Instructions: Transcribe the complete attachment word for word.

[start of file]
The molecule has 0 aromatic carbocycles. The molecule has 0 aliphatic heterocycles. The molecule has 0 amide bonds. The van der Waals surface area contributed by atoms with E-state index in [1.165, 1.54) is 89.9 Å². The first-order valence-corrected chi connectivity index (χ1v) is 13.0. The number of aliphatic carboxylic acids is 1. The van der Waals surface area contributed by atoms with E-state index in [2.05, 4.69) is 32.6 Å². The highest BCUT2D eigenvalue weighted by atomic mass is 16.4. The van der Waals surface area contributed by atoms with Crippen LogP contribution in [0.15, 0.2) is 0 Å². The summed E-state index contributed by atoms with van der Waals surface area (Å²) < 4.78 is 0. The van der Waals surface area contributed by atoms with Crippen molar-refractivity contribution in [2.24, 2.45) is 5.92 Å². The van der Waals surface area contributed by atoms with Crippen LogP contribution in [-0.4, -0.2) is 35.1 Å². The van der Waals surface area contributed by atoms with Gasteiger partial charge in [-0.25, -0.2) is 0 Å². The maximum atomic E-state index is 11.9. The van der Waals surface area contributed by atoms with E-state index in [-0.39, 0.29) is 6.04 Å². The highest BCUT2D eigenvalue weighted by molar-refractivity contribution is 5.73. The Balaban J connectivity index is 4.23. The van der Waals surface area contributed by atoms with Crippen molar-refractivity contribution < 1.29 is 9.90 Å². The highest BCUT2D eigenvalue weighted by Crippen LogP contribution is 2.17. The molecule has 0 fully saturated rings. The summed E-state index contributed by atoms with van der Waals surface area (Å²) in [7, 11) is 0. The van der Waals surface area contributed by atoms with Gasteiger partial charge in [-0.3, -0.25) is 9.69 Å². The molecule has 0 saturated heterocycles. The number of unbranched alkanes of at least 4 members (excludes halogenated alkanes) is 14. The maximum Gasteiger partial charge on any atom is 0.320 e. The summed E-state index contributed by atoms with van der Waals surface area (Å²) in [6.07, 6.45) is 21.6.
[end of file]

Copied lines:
The molecule has 0 aromatic carbocycles. The molecule has 0 aliphatic heterocycles. The molecule has 0 amide bonds. The van der Waals surface area contributed by atoms with E-state index in [1.165, 1.54) is 89.9 Å². The first-order valence-corrected chi connectivity index (χ1v) is 13.0. The number of aliphatic carboxylic acids is 1. The van der Waals surface area contributed by atoms with E-state index in [2.05, 4.69) is 32.6 Å². The highest BCUT2D eigenvalue weighted by atomic mass is 16.4. The van der Waals surface area contributed by atoms with Crippen LogP contribution in [0.15, 0.2) is 0 Å². The summed E-state index contributed by atoms with van der Waals surface area (Å²) < 4.78 is 0. The van der Waals surface area contributed by atoms with Crippen molar-refractivity contribution in [2.24, 2.45) is 5.92 Å². The van der Waals surface area contributed by atoms with Crippen LogP contribution in [-0.4, -0.2) is 35.1 Å². The van der Waals surface area contributed by atoms with Gasteiger partial charge in [-0.25, -0.2) is 0 Å². The maximum atomic E-state index is 11.9. The van der Waals surface area contributed by atoms with E-state index in [-0.39, 0.29) is 6.04 Å². The highest BCUT2D eigenvalue weighted by molar-refractivity contribution is 5.73. The Balaban J connectivity index is 4.23. The van der Waals surface area contributed by atoms with Crippen molar-refractivity contribution < 1.29 is 9.90 Å². The highest BCUT2D eigenvalue weighted by Crippen LogP contribution is 2.17. The molecule has 0 fully saturated rings. The summed E-state index contributed by atoms with van der Waals surface area (Å²) in [7, 11) is 0. The van der Waals surface area contributed by atoms with Gasteiger partial charge in [-0.3, -0.25) is 9.69 Å². The molecule has 0 saturated heterocycles. The number of unbranched alkanes of at least 4 members (excludes halogenated alkanes) is 14. The maximum Gasteiger partial charge on any atom is 0.320 e. The summed E-state index contributed by atoms with van der Waals surface area (Å²) in [6.07, 6.45) is 21.6.